By Michael Copp, Executive Vice President
It is generally estimated that we unlock our mobile phones 10 times more than times we crack a smile. April was Distracted Driving Awareness Month with the National Safety Council estimating that over 700 people are injured in distracted driving crashes. In March 2021, USA Today wrote “The nonprofit National Safety Council estimates in a [recent] report that 42,060 people died in vehicle crashes in 2020, an 8% increase over 2019 and the first jump in four years.”1 This occurred despite the fact that Americans drive 13% less miles during the pandemic. Jeff Fetters, Chairman of Federated Insurance, produced a video2 in September of 2020 noting that we continue to see preventable deaths and injuries related to distracted driving.
In October of 2017, I wrote that during our annual Risk Management meeting with Federated Insurance3, we discussed the reality that the industry is really dealing with an addictive behavior — much like shopping, eating, gambling and other behavioral addictions. The fear of being away from one’s cellphone is called “nomophobia.” As of 2013, “surveys found that young adults send, on average, 110 text messages every day, for a total of around 3,200 per month. They check their phones about 60 times throughout the day and spend approximately seven hours a day interacting with some type of communication or information technology.”4 It is clear that merely reminding everyone that using cellphones while driving is dangerous will not address this more pervasive problem of a highly compulsive behavior.
If you have an Employee Assistance Program (EAP), check with your provider to see if they offer support for nomophobes whose job is negatively impacted by their compulsive use of cellphones and is subsequently putting your company at risk. Kira Peikoff (2015) writes in her article, Can You Really Be Addicted to Your Cell Phone?, “A key to successful recovery lies in identifying the root cause of someone’s attachment to her phone.”5 Peikoff (2015) writes, “obvious reasons why our generation is so obsessed with our phones, [include] portability, ease of multitasking, and more sophisticated technology than ever.” Those reasons may be rooted in something more menacing like the fear of missing out on something, anxiety disorder and or depression. Bottom line is that employers may consider increasing their efforts to curb the improper on-the-job use of cellphones to include offering employee assistance to address this obsessive behavior.
There are real consequences worth reminding contractors about as they think about safety training for their employees:
- Michael A. Henk (2016) writes, “Many drivers are distracted with email, texting, social media, eating, drinking, which costs the United States roughly $175 billion dollars in automobile accidents and puts drivers and fellow commuters at risk.” 6
- Lizette Borreli (2013) writes in her article, Technology Addiction: Warning Signs of A Cell Phone Addict, “Cell phone usage while driving has accounted for 23 percent of car crashes in the U.S., reports Morningside Recovery.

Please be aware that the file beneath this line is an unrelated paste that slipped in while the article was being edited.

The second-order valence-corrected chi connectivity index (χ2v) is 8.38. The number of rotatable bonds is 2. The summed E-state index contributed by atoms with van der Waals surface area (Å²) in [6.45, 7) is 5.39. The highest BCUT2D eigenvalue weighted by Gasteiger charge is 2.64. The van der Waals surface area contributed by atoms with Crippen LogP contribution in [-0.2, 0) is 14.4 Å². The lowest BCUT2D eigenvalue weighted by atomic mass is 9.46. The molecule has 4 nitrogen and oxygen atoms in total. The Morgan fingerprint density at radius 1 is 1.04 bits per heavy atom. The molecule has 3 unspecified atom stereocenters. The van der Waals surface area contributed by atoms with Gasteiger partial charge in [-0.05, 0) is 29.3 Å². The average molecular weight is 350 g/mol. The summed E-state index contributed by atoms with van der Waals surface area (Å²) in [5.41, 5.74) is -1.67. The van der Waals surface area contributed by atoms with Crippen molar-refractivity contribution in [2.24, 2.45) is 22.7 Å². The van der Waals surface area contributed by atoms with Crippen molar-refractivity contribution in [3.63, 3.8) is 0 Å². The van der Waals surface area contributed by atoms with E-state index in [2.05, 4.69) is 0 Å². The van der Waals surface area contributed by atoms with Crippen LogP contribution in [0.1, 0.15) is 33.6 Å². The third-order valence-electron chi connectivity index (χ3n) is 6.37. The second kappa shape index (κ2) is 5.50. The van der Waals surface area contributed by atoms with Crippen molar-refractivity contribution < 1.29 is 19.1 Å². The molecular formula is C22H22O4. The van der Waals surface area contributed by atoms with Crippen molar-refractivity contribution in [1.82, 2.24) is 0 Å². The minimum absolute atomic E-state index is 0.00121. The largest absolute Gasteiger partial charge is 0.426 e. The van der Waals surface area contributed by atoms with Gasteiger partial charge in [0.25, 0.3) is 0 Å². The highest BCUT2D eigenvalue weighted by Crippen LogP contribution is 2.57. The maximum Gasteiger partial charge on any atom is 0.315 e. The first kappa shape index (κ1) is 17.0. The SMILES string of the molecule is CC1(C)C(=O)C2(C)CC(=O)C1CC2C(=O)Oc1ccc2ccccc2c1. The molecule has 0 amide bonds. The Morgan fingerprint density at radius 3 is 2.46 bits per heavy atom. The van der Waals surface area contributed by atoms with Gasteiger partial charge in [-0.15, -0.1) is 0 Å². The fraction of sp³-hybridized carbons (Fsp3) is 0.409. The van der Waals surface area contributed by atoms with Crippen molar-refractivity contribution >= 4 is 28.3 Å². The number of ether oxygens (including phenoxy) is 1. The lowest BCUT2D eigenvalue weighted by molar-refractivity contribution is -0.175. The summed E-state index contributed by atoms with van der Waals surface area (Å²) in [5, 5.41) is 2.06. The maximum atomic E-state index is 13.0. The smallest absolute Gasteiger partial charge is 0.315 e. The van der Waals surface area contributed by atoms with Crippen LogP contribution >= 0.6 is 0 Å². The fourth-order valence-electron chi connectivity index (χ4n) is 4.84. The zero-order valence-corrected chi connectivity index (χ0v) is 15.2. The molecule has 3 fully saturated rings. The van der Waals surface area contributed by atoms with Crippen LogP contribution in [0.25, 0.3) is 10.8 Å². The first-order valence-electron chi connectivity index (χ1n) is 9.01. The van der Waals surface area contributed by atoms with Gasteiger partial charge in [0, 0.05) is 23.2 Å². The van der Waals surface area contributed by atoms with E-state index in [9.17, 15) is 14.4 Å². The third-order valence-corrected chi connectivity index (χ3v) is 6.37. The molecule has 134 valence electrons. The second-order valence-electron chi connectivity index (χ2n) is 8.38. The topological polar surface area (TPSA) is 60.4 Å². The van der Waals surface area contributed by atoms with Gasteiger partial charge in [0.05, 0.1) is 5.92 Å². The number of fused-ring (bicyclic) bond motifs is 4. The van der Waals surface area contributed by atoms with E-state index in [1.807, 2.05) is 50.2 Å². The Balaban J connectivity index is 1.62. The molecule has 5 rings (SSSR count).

- “Fifteen states and the District of Columbia have already banned handheld devices while driving. Among them is Washington state, which is now citing drivers for DUI-E: driving under the influence of electronics.”7
- The litigious environment is getting more frightening as a trend toward nuclear verdicts — a verdict in excess of $10 million (or is considerably high as compared to the injuries and damages) continues to grow. Federated Insurance noted that there are investment firms who will pay an accident victim directly and subsequently hire a legal team to litigate that case to retrieve a much higher sum to increase the return of their shareholder’s original investment. This is especially true with accidents involving vehicles and distracted driving, which contribute not only to higher insurance premiums but also these mega verdicts. A New York personal injury firm, for example, advertises online “select case results for clients injured by commercial vehicles include a $9,950,000 settlement for a social worker who was hit by a commercial van in a parking lot in Buffalo, New York.” If a contractor carries $2 million in an aggregate General Liability policy, the potential financial exposure can be devastating to a business.
- The National Safety Council reports that “New technology in vehicles is causing us to become more distracted behind the wheel than ever before. Fifty-three percent of drivers believe if manufacturers put “infotainment” dashboards and hands-free technology in vehicles, they must be safe. And, with some state laws focusing on handheld bans, many drivers honestly believe they are making the safe choice by using a hands-free device. But in fact, these technologies distract our brains even long after you’ve used them.” 8 A car travels 81 feet per second at 55 miles per hour and can stop in about 200 feet in an emergency. At the same speed, a commercial truck/trailer can stop in about 300 feet, which is the length of a football field, so any distraction for any amount of time can be deadly to everyone on the road.
Again, driving under the influence of electronics, must be a serious discussion that should take place regularly during your Safety Meetings. Employees must understand the grave danger they put themselves, the general public and their employer in when they elect to use mobile devices and/or are distracted while driving. Ultimately, your company policy should seriously consider a complete ban on mobile device use when employees operate a company vehicle. There are multiple resources from Federated Insurance, our Corporate Partner, that PHCC contractors can use to spread the message about avoiding technology use while driving and can be found here as well as developing a cellphone policy using free materials from the NSC: www.nsc.org/policykit 9.